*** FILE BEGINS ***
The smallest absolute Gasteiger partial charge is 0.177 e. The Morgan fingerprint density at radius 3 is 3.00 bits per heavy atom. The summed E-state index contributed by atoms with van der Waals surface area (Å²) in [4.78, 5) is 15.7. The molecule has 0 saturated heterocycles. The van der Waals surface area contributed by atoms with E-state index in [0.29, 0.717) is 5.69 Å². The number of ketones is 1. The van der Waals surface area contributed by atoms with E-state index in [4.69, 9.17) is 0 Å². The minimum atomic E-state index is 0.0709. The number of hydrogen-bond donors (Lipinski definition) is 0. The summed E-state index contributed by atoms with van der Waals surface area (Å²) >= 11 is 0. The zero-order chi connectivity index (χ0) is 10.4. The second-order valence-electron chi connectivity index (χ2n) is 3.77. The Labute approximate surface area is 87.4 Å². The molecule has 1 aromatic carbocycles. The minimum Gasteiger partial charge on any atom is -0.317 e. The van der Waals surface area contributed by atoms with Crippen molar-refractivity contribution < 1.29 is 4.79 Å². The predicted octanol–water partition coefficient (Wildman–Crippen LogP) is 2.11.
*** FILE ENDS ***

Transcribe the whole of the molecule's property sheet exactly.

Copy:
The smallest absolute Gasteiger partial charge is 0.177 e. The Morgan fingerprint density at radius 3 is 3.00 bits per heavy atom. The summed E-state index contributed by atoms with van der Waals surface area (Å²) in [4.78, 5) is 15.7. The molecule has 0 saturated heterocycles. The van der Waals surface area contributed by atoms with E-state index in [0.29, 0.717) is 5.69 Å². The number of ketones is 1. The van der Waals surface area contributed by atoms with E-state index in [4.69, 9.17) is 0 Å². The minimum atomic E-state index is 0.0709. The number of hydrogen-bond donors (Lipinski definition) is 0. The summed E-state index contributed by atoms with van der Waals surface area (Å²) >= 11 is 0. The zero-order chi connectivity index (χ0) is 10.4. The second-order valence-electron chi connectivity index (χ2n) is 3.77. The Labute approximate surface area is 87.4 Å². The molecule has 1 aromatic carbocycles. The minimum Gasteiger partial charge on any atom is -0.317 e. The van der Waals surface area contributed by atoms with Crippen molar-refractivity contribution < 1.29 is 4.79 Å². The predicted octanol–water partition coefficient (Wildman–Crippen LogP) is 2.11.